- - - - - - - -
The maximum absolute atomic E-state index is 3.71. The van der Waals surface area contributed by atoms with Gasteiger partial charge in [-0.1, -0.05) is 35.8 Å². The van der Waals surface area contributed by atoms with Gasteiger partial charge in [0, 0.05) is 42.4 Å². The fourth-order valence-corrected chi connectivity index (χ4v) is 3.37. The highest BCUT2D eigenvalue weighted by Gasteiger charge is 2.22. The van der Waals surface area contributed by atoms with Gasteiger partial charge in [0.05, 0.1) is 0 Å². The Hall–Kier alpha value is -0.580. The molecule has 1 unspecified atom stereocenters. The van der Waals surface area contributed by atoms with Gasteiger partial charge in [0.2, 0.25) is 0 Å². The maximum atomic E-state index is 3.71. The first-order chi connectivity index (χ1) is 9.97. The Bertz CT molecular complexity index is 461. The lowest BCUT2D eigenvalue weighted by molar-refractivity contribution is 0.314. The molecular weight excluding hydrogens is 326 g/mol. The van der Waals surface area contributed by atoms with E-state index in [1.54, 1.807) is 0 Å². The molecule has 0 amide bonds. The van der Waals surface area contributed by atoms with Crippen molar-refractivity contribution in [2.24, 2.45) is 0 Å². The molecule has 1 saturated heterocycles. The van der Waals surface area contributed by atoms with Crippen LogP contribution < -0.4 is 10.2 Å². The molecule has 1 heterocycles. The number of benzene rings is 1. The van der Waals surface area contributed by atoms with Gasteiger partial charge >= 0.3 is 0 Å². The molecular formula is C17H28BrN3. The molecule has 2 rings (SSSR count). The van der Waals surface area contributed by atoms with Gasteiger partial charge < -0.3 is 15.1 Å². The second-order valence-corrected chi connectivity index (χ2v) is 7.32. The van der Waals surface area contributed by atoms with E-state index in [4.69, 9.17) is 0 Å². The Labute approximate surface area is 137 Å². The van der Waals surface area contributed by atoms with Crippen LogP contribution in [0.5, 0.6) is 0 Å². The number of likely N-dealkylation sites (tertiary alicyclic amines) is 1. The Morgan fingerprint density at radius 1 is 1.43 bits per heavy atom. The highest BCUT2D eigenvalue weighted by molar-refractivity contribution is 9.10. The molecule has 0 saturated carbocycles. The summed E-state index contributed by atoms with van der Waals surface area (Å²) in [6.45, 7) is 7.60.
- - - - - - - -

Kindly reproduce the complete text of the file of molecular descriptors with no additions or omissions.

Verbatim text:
The maximum absolute atomic E-state index is 3.71. The van der Waals surface area contributed by atoms with Gasteiger partial charge in [-0.1, -0.05) is 35.8 Å². The van der Waals surface area contributed by atoms with Gasteiger partial charge in [0, 0.05) is 42.4 Å². The fourth-order valence-corrected chi connectivity index (χ4v) is 3.37. The highest BCUT2D eigenvalue weighted by Gasteiger charge is 2.22. The van der Waals surface area contributed by atoms with Gasteiger partial charge in [0.05, 0.1) is 0 Å². The Hall–Kier alpha value is -0.580. The molecule has 1 unspecified atom stereocenters. The van der Waals surface area contributed by atoms with Gasteiger partial charge in [0.2, 0.25) is 0 Å². The maximum atomic E-state index is 3.71. The first-order chi connectivity index (χ1) is 9.97. The Bertz CT molecular complexity index is 461. The lowest BCUT2D eigenvalue weighted by molar-refractivity contribution is 0.314. The molecular weight excluding hydrogens is 326 g/mol. The van der Waals surface area contributed by atoms with E-state index in [1.54, 1.807) is 0 Å². The molecule has 0 amide bonds. The van der Waals surface area contributed by atoms with Crippen molar-refractivity contribution in [2.24, 2.45) is 0 Å². The molecule has 1 saturated heterocycles. The van der Waals surface area contributed by atoms with Crippen LogP contribution < -0.4 is 10.2 Å². The molecule has 1 heterocycles. The number of benzene rings is 1. The van der Waals surface area contributed by atoms with Gasteiger partial charge >= 0.3 is 0 Å². The molecular formula is C17H28BrN3. The molecule has 2 rings (SSSR count). The van der Waals surface area contributed by atoms with Gasteiger partial charge < -0.3 is 15.1 Å². The second-order valence-corrected chi connectivity index (χ2v) is 7.32. The van der Waals surface area contributed by atoms with E-state index in [4.69, 9.17) is 0 Å². The Labute approximate surface area is 137 Å². The van der Waals surface area contributed by atoms with Crippen LogP contribution in [0.5, 0.6) is 0 Å². The number of likely N-dealkylation sites (tertiary alicyclic amines) is 1. The Morgan fingerprint density at radius 1 is 1.43 bits per heavy atom. The highest BCUT2D eigenvalue weighted by molar-refractivity contribution is 9.10. The molecule has 0 saturated carbocycles. The summed E-state index contributed by atoms with van der Waals surface area (Å²) in [6.45, 7) is 7.60.